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Excess contribution in 2013--re-designate?

Posted: Tue Jan 14, 2014 12:13 pm
by runnergirl
In 2013, I had an excess contribution to my Roth IRA of $506.11 ($30.47 of this is earnings). These moneys came from an after-tax 401-K conversion to my Roth. I want to understand my options. (1) Withdraw this amount and pay a 10% penalty plus taxes. (2) Or recharacterize to a t-IRA (don't want to do this). (3) Allow it to remain in the Roth and apply it to 2014 contribution and pay a 6% penalty. Does option 3 still apply if I am only eligible for a Roth through the back-door approach?

Am I correct that these are my options? I am leaning towards option 3, but wanted your wise input.

Re: Excess contribution in 2013--re-designate?

Posted: Tue Jan 14, 2014 2:21 pm
by placeholder
There is no limit to the amount that can be rolled over into a Roth only on direct contributions.

Re: Excess contribution in 2013--re-designate?

Posted: Tue Jan 14, 2014 2:25 pm
by Alan S.
Why is the conversion an excess contribution? Is there incorrect rollover info from the 401k?

Re: Excess contribution in 2013--re-designate?

Posted: Tue Jan 14, 2014 2:52 pm
by DSInvestor
A rollover from 401k to Roth IRA is not an IRA contribution. It is possible to rollover $1M from 401k into Roth IRA and also make a $5500 Roth IRA contribution. The $1M rollover does not count towards the contribution limit and should not give you an excess contribution.

Did you also make direct Roth IRA contribution above and beyond the rollover? If you did make a contribution, was your income such that you fall into the phase out range to reduce your max Roth IRA contribution?

If you did not make any Roth IRA contributions but your tax software is telling you that you have an excess contribution, it could be that you entered your 401k to Roth IRA rollover as a contribution rather than a rollover.

Re: Excess contribution in 2013--re-designate?

Posted: Tue Jan 14, 2014 8:25 pm
by runnergirl
My 401-K allows after-tax contributions plus pre-tax contributions plus employer contributions up to $51,000. Due to a higher than usual bonus, the employer match (based on a percentage of salary and bonus) was higher than I had figured. After maxing out the $17,500, plus the match, my after-tax contribution pushed me over the $51K limit. I did not expect this to happen and had already done an in-service rollover to my Roth at Fidelity in September 2013. Normally, I try to undershoot the limit due to the variable nature of the bonus, but apparently didn't undershoot enough.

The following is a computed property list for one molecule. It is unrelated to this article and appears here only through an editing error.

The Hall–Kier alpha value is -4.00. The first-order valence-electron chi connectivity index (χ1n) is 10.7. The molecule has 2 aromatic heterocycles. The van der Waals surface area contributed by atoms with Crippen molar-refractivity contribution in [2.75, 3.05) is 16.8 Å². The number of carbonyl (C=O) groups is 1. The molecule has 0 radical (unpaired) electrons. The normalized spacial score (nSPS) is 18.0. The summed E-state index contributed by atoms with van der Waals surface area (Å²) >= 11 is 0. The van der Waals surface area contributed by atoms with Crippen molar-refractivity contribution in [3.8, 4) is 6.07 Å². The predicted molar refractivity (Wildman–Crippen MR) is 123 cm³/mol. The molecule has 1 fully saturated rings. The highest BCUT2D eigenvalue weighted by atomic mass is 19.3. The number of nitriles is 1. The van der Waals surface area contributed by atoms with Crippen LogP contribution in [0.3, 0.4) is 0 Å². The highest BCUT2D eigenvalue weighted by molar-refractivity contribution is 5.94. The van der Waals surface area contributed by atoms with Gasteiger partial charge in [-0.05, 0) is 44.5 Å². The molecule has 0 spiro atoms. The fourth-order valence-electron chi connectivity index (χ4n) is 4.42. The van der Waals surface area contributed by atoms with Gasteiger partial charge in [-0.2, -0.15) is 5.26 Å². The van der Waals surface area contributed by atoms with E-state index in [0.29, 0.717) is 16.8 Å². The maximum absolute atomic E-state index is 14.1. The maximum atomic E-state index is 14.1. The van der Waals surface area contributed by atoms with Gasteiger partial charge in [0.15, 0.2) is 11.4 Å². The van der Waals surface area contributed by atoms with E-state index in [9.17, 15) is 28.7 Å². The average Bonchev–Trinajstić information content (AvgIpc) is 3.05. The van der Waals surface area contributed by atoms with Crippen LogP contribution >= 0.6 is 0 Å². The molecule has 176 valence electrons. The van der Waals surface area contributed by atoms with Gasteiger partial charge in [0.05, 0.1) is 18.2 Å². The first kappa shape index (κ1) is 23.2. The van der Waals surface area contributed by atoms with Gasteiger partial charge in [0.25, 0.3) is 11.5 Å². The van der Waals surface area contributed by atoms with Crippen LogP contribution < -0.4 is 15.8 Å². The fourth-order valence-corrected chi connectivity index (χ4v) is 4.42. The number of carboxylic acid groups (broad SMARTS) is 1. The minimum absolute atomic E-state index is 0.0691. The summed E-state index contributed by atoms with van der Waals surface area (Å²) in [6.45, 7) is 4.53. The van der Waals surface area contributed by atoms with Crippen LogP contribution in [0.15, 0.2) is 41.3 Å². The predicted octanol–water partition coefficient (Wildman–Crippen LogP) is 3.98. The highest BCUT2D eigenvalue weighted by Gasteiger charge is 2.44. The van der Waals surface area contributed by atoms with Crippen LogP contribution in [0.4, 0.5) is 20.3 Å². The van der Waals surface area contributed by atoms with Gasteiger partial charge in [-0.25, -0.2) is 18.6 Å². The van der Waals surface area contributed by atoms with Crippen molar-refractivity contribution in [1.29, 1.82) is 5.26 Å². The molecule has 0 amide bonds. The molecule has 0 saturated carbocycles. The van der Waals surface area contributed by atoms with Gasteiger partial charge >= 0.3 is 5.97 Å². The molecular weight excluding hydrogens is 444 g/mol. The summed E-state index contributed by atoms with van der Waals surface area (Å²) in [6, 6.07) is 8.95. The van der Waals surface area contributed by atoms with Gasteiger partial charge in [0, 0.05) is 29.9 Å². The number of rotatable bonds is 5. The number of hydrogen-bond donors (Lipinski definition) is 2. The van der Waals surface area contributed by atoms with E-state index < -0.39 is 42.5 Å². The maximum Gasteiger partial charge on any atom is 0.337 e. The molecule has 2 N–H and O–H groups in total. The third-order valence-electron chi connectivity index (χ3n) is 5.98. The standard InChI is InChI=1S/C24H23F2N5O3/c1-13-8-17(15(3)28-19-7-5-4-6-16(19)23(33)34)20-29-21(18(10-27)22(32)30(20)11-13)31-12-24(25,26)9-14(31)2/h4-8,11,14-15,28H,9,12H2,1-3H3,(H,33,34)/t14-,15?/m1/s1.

I also contributed $5500 to a t-IRA in 2013 and then immediately converted to a Roth (back-door). I was alerted to the excess contribution by my 401-K provider.

Re: Excess contribution in 2013--re-designate?

Posted: Tue Jan 14, 2014 9:51 pm
by Alan S.
If you drained your after tax sub account AND the plan document applies any excess annual additions ( exceeds Sec 415c limit), then you are stuck with an excess contribution in your IRA that you then converted. You should receive two 1099R forms - one for the excess amount coded E and the other for the remainder of the rollover which will stick.

I would wait until you get the 1099R forms at the end of this month before acting further. That prevents you from being blind sided by a 1099R that is different than expected. In addition, there is no clear guidance whether you need to recharacterize the $506 conversion or not. The difficult part here may be convincing the Roth custodian to treat the $506 as an excess regular Roth contribution, but if the 1099R are as expected they can see that this part was not actually a rollover because excess annual additions cannot be rolled over. The Roth custodian would then calculate the earnings on the 506 while in the Roth and distribute the total to you. The earnings while in the Roth will be taxable and subject to penalty on your 2013 return even though you will not get the Roth IRA 1099R till NEXT January. But the $30.47 of earnings while in the 401k are taxable and not subject to penalty.

There is no 8606 here because this was a direct Roth rollover as I understand. You will report it on lines 16a and 16b of Form 1040, but any earnings while the 506 was in the Roth will go on 15b.

Finally, your question 3 - yes, since the 506 is treated as a regular Roth contribution, you could ordinarily leave it in, pay the 6% and then apply it to 2014. However, if your 2014 income will be too high to apply it, then you will incur another 6% excise tax each year until you can apply it. You can only apply it on Form 5329 if you are eligible for a regular Roth contribution. You will need to make that decision based on your best judgement.

Maybe post back if the 1099R forms are not as expected.